Now that we’ve had a view at what Spadina looks like on the best of days, Christmas, we turn to a sampling of regular weekdays and quite a variation in the character of service.
Generally speaking, the service between King and Bloor is quite frequent, although there are occasional gaps for which there is little obvious reason. A few genuine traffic delays (yes, they do happen even with a right-of-way) show up, and the stairstep pattern we saw at major intersections appears quite regularly showing the delays at these locations.
Friday December 1, 2006
December 1st, as we have seen in analyses of other routes, was not a good day — there was heavy rain and it was cold leading into what would be a snowy weekend. Although other routes showed serious effects from congestion, Spadina is reasonably well-behaved north of King. However, this is due more to the sheer number of cars on the route than on any deliberate management.
Down on Queen’s Quay, we can see that many cars destined for Union actually short-turned at the foot of Spadina with one gap of over half an hour between roughly 17:45 and 18:20 pm at Union. This was not the only long gap on December 1, and more show up in the late evening.
As I mentioned in the first installment, I had thought initially that there was something wrong with my data analysis or with the raw CIS data to yield such inconsistent headways to Union. However, data of the holidays and Sundays are very well-behaved indicating that the basic data collection and charting process is not the problem.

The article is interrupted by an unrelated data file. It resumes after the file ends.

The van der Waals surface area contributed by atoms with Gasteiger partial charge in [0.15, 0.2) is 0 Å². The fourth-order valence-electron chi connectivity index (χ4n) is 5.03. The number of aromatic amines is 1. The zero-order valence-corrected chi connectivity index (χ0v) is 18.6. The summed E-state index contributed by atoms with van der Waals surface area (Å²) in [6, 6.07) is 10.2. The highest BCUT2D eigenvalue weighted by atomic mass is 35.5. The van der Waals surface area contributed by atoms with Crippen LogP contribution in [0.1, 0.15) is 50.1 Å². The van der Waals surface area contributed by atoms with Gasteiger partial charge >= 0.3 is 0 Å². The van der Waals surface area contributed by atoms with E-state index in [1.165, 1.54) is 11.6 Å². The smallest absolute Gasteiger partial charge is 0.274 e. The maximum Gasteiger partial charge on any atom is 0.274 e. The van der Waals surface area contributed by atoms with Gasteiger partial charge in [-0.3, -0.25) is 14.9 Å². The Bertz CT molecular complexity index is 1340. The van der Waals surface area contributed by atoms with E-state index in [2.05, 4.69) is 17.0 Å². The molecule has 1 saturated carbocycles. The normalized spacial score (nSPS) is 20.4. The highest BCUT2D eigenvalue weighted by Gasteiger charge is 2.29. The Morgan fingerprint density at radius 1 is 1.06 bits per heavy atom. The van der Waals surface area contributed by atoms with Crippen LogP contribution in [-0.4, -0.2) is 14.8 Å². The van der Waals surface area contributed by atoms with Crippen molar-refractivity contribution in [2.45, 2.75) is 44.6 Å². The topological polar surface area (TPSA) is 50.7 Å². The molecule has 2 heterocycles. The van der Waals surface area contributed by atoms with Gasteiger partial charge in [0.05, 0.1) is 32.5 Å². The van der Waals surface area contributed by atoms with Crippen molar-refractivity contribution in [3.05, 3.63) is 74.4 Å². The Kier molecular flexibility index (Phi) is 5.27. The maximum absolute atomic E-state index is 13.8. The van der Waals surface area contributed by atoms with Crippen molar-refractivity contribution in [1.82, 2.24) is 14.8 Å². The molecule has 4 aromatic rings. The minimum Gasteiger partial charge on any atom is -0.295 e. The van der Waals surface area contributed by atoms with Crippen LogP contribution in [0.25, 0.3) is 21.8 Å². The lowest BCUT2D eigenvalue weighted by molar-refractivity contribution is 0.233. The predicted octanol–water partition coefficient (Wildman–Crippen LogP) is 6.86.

Although Spadina has extremely frequent service, less than a two minute headway at times, the service charts consistently show aggressive short-turning. I can only assume that this is to get cars on time as it does nothing obvious to fill gaps in service northbound from King — there are so many cars that gaps are rare and would simply be normal service headways on any other line.
Cars holding for their place at Spadina Station also show up in these charts. For example, at about 9:25 am there is a light pink line at Spadina Station that takes a very gradual trip out to the street appearing at about 9:50. This car actually sat within the station and the loop, but because CIS does not record these movements, it simply appears to take a long time getting to its first surface observation point. Other similar cases can be seen through the day.
Note also the gap arriving northbound just before 9:25. For some reason, possibly a blockage at Charlotte Loop, several cars went south to Queen’s Quay or to Union that would probably have been expected to turn at King.
At around 16:30, there is a blockage at Harbord holding service bothways. This shows up as extended times to get beyond Harbord in botrh directions.
There are several traces that bounce back and forth vertically. These are “noise” created by CIS’ confusion about the location of a car and the same run is reported as being alternately in two different places on the line in quick succession. It is difficult to filter all of these out of the source data, and I hope that when the TTC moves to GPS-based tracking, this sort of phenomenon will disappear.
Monday, December 4, 2006
December 4 had rain with snow late in the evening, but we have seen on other routes that service was generally well-behaved. This is probably due to it being Monday when there is less casual traffic on the road.
In any event, the service is somewhat better behaved than on December 1, although we still see short-turning at the south end of the route.
Wednesday, December 13, 2006